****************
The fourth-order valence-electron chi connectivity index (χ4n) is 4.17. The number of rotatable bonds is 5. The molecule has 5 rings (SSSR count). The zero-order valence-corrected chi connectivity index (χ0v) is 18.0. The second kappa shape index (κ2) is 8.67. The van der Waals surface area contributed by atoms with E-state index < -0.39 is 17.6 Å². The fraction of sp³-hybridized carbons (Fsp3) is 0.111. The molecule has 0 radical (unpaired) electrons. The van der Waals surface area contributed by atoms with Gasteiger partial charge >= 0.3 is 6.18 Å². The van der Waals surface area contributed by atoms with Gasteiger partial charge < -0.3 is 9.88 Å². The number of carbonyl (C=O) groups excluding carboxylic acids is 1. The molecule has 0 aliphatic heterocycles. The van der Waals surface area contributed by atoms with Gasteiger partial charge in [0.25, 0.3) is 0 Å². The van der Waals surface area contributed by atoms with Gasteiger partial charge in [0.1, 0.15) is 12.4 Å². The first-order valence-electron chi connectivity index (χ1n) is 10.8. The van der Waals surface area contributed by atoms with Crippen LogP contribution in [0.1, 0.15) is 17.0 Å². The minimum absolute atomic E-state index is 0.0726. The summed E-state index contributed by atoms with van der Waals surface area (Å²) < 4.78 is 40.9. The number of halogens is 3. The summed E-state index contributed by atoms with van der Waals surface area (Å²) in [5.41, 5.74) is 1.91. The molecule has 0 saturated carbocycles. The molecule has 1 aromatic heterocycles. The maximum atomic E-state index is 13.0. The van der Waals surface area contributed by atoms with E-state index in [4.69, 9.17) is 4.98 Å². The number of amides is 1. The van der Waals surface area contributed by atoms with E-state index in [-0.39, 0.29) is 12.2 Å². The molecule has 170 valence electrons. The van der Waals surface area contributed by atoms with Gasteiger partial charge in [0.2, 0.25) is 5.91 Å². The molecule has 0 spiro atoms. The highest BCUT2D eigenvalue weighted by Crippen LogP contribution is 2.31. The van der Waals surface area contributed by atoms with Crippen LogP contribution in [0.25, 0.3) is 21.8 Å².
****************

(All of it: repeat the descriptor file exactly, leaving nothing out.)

The fourth-order valence-electron chi connectivity index (χ4n) is 4.17. The number of rotatable bonds is 5. The molecule has 5 rings (SSSR count). The zero-order valence-corrected chi connectivity index (χ0v) is 18.0. The second kappa shape index (κ2) is 8.67. The van der Waals surface area contributed by atoms with E-state index < -0.39 is 17.6 Å². The fraction of sp³-hybridized carbons (Fsp3) is 0.111. The molecule has 0 radical (unpaired) electrons. The van der Waals surface area contributed by atoms with Gasteiger partial charge >= 0.3 is 6.18 Å². The van der Waals surface area contributed by atoms with Gasteiger partial charge < -0.3 is 9.88 Å². The number of carbonyl (C=O) groups excluding carboxylic acids is 1. The molecule has 0 aliphatic heterocycles. The van der Waals surface area contributed by atoms with Gasteiger partial charge in [0.25, 0.3) is 0 Å². The van der Waals surface area contributed by atoms with Gasteiger partial charge in [0.1, 0.15) is 12.4 Å². The first-order valence-electron chi connectivity index (χ1n) is 10.8. The van der Waals surface area contributed by atoms with Crippen LogP contribution in [0.1, 0.15) is 17.0 Å². The minimum absolute atomic E-state index is 0.0726. The summed E-state index contributed by atoms with van der Waals surface area (Å²) < 4.78 is 40.9. The number of halogens is 3. The summed E-state index contributed by atoms with van der Waals surface area (Å²) in [5.41, 5.74) is 1.91. The molecule has 0 saturated carbocycles. The molecule has 1 aromatic heterocycles. The maximum atomic E-state index is 13.0. The van der Waals surface area contributed by atoms with E-state index in [4.69, 9.17) is 4.98 Å². The number of amides is 1. The van der Waals surface area contributed by atoms with E-state index in [-0.39, 0.29) is 12.2 Å². The molecule has 170 valence electrons. The van der Waals surface area contributed by atoms with Gasteiger partial charge in [0.2, 0.25) is 5.91 Å². The molecule has 0 spiro atoms. The highest BCUT2D eigenvalue weighted by Crippen LogP contribution is 2.31. The van der Waals surface area contributed by atoms with Crippen LogP contribution in [0.25, 0.3) is 21.8 Å².